Interactions among Cu2+, Zn2+, and Mn2+ in controlling cellular Mn, Zn, and growth rate in the coastal alga Chlamydomonas
Limnol. Oceanogr., 43(6), 1998, 1055-1064 | DOI: 10.4319/lo.19188.8.131.525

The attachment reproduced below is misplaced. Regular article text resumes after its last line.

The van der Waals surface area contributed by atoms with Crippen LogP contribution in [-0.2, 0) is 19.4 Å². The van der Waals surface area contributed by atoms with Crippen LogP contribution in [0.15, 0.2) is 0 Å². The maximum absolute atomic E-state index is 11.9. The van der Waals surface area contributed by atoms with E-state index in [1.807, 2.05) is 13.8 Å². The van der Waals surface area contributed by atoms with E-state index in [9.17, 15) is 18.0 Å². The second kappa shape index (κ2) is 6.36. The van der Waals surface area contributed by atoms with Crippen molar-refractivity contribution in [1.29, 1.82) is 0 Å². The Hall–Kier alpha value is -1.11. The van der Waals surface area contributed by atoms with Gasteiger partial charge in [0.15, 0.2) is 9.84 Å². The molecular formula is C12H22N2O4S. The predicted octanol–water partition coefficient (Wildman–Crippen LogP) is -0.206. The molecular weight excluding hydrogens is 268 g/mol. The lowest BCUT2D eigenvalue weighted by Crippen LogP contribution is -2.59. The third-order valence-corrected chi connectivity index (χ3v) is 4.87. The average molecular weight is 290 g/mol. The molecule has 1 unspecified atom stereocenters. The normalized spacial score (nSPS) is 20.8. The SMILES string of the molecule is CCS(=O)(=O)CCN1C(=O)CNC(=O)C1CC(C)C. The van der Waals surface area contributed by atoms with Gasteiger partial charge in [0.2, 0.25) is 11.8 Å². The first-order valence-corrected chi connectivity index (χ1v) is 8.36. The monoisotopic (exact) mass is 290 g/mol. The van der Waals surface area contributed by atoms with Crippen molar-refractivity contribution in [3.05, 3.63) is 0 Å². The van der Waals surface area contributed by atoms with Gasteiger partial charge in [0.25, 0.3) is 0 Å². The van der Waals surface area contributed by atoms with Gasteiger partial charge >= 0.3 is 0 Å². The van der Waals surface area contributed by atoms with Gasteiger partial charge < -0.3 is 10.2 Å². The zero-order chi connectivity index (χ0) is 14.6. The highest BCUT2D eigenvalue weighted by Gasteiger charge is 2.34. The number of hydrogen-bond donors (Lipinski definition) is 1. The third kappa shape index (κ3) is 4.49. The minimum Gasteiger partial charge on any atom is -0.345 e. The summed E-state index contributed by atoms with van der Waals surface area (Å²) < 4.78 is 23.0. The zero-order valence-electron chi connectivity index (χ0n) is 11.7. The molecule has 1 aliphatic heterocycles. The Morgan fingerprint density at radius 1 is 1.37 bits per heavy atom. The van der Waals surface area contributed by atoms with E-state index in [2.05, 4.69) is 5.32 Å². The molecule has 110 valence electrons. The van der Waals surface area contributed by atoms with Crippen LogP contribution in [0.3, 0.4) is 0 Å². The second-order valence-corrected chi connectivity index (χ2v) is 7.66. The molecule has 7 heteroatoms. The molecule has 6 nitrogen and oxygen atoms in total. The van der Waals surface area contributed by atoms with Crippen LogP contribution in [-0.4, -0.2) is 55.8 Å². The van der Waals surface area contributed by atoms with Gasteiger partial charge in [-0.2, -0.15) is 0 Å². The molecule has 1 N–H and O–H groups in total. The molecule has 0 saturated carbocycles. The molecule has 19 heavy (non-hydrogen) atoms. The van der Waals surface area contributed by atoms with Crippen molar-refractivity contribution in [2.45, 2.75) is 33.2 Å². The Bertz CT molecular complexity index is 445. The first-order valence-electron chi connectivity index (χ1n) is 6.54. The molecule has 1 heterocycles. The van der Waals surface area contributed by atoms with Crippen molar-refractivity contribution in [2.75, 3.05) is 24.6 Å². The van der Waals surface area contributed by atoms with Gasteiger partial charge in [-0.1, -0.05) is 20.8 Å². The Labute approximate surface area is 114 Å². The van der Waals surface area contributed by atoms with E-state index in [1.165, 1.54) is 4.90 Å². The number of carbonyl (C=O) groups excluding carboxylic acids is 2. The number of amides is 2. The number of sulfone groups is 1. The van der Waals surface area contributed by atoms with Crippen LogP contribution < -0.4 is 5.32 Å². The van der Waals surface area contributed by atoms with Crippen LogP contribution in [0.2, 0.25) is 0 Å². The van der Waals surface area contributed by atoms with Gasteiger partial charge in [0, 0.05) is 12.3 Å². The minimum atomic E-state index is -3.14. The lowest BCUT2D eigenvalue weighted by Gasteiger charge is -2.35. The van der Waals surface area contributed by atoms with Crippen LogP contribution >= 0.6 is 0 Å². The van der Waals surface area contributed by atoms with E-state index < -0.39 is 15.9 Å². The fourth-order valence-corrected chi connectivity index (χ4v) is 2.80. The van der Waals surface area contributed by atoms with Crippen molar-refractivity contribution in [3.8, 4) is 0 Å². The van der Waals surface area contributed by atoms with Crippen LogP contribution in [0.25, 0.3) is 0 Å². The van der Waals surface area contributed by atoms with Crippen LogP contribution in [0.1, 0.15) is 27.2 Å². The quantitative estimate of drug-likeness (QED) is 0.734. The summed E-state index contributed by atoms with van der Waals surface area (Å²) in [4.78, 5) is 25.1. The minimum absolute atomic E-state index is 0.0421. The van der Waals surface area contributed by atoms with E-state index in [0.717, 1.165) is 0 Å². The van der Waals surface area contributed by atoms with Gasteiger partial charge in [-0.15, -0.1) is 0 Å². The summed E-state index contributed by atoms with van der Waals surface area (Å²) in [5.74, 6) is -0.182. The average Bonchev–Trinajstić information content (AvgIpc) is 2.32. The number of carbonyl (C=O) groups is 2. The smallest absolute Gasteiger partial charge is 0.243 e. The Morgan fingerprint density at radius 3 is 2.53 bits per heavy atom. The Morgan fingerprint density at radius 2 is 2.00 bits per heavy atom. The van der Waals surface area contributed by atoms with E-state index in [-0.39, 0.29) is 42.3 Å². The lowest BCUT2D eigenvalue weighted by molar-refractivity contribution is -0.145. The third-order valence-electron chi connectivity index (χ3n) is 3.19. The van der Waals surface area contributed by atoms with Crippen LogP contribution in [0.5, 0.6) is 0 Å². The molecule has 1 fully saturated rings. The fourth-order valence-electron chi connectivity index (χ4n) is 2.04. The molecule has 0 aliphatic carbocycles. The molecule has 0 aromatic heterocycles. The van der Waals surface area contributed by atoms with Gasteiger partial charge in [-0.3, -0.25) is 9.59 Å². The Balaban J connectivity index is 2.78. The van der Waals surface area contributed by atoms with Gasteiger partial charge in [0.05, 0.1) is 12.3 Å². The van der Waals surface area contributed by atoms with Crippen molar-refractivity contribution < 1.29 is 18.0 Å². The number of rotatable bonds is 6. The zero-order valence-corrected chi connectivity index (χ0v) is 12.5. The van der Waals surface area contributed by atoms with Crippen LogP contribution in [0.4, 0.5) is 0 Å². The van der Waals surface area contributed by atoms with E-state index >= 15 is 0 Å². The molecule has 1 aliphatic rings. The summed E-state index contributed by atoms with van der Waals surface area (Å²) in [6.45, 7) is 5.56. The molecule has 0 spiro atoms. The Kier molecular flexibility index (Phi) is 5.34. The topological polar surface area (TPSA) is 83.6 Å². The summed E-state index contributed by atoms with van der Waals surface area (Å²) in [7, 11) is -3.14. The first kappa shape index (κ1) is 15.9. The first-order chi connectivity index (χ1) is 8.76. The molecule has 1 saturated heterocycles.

ABSTRACT: Culture experiments with the green alga Chlamydomonas sp. in metal ion-buffered media revealed antagonistic interactions between toxic metals (Cu and Zn) and nutrient metals (Zn and Mn) in regulating cellular Mn and Zn uptake and specific growth rate. High levels of ionic Cu2+ and Zn2+ inhibited cellular Mn uptake, and high Cu2+ inhibited Zn uptake rates. These effects were associated with growth rate inhibition at combined conditions of high Zn2+ and low Mn2+ and at high Cu2+ and low Zn2+. Zinc inhibited Mn uptake by competitively blocking Mn binding to a high-affinity Mn uptake system which was under negative feedback regulation. Kinetic modeling suggested that Zn was taken up by this system, and as a result, cellular Zn concentrations increased as external Mn2+ was decreased. Zinc uptake behavior was complex, and in addition to the Mn system, uptake appeared to involve a high-affinity Zn system induced at low Zn2+ and a separate constitutive low-affinity system. High Cu2+ levels inhibited zinc uptake by the high-affinity transport system. Such complex competitive interactions among metals provide important controls on cellular metal accumulation, toxicity, and nutrition.